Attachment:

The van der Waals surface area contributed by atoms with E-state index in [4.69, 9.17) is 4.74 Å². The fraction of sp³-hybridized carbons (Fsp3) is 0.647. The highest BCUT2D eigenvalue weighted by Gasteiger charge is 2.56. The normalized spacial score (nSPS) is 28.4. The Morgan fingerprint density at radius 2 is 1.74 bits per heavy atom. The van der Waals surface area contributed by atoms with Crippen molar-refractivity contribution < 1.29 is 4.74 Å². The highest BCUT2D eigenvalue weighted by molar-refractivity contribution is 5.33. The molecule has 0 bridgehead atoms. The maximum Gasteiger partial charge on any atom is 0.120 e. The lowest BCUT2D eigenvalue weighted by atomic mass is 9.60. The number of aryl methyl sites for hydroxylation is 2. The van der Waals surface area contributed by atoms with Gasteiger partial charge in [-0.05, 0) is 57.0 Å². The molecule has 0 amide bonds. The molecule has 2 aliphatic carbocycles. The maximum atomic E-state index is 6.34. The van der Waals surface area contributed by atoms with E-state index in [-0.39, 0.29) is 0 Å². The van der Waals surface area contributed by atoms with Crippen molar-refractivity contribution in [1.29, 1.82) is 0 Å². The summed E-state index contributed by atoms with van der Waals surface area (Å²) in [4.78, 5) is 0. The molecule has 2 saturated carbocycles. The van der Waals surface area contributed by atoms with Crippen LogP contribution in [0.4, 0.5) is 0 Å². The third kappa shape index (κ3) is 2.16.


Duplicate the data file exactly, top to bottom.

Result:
The van der Waals surface area contributed by atoms with E-state index in [4.69, 9.17) is 4.74 Å². The fraction of sp³-hybridized carbons (Fsp3) is 0.647. The highest BCUT2D eigenvalue weighted by Gasteiger charge is 2.56. The normalized spacial score (nSPS) is 28.4. The Morgan fingerprint density at radius 2 is 1.74 bits per heavy atom. The van der Waals surface area contributed by atoms with Crippen molar-refractivity contribution < 1.29 is 4.74 Å². The highest BCUT2D eigenvalue weighted by molar-refractivity contribution is 5.33. The molecule has 0 bridgehead atoms. The maximum Gasteiger partial charge on any atom is 0.120 e. The lowest BCUT2D eigenvalue weighted by atomic mass is 9.60. The number of aryl methyl sites for hydroxylation is 2. The van der Waals surface area contributed by atoms with Gasteiger partial charge in [-0.05, 0) is 57.0 Å². The molecule has 0 amide bonds. The molecule has 2 aliphatic carbocycles. The maximum atomic E-state index is 6.34. The van der Waals surface area contributed by atoms with E-state index in [-0.39, 0.29) is 0 Å². The van der Waals surface area contributed by atoms with Crippen molar-refractivity contribution in [1.29, 1.82) is 0 Å². The summed E-state index contributed by atoms with van der Waals surface area (Å²) in [4.78, 5) is 0. The molecule has 2 saturated carbocycles. The van der Waals surface area contributed by atoms with Crippen LogP contribution in [0.4, 0.5) is 0 Å². The third kappa shape index (κ3) is 2.16.